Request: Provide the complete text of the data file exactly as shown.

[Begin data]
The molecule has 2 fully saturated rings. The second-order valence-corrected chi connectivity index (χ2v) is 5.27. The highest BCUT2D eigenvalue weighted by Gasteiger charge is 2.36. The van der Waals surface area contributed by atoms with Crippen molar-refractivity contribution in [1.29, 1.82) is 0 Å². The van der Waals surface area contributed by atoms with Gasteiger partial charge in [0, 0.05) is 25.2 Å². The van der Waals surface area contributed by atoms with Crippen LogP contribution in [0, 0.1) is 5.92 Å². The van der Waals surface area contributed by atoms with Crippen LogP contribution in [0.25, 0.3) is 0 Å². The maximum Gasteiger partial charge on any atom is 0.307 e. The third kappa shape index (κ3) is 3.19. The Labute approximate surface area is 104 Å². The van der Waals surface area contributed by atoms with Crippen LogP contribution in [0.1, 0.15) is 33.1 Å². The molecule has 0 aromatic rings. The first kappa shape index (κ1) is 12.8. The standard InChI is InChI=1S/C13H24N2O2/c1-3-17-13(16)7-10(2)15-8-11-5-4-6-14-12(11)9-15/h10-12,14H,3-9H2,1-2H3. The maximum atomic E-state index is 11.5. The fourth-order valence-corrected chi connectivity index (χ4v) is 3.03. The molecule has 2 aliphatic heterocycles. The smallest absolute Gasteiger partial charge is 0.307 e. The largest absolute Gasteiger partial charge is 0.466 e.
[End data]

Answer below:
The molecule has 2 fully saturated rings. The second-order valence-corrected chi connectivity index (χ2v) is 5.27. The highest BCUT2D eigenvalue weighted by Gasteiger charge is 2.36. The van der Waals surface area contributed by atoms with Crippen molar-refractivity contribution in [1.29, 1.82) is 0 Å². The van der Waals surface area contributed by atoms with Gasteiger partial charge in [0, 0.05) is 25.2 Å². The van der Waals surface area contributed by atoms with Crippen LogP contribution in [0, 0.1) is 5.92 Å². The van der Waals surface area contributed by atoms with Crippen LogP contribution in [0.25, 0.3) is 0 Å². The maximum Gasteiger partial charge on any atom is 0.307 e. The third kappa shape index (κ3) is 3.19. The Labute approximate surface area is 104 Å². The van der Waals surface area contributed by atoms with Crippen LogP contribution in [0.1, 0.15) is 33.1 Å². The molecule has 0 aromatic rings. The first kappa shape index (κ1) is 12.8. The standard InChI is InChI=1S/C13H24N2O2/c1-3-17-13(16)7-10(2)15-8-11-5-4-6-14-12(11)9-15/h10-12,14H,3-9H2,1-2H3. The maximum atomic E-state index is 11.5. The fourth-order valence-corrected chi connectivity index (χ4v) is 3.03. The molecule has 2 aliphatic heterocycles. The smallest absolute Gasteiger partial charge is 0.307 e. The largest absolute Gasteiger partial charge is 0.466 e.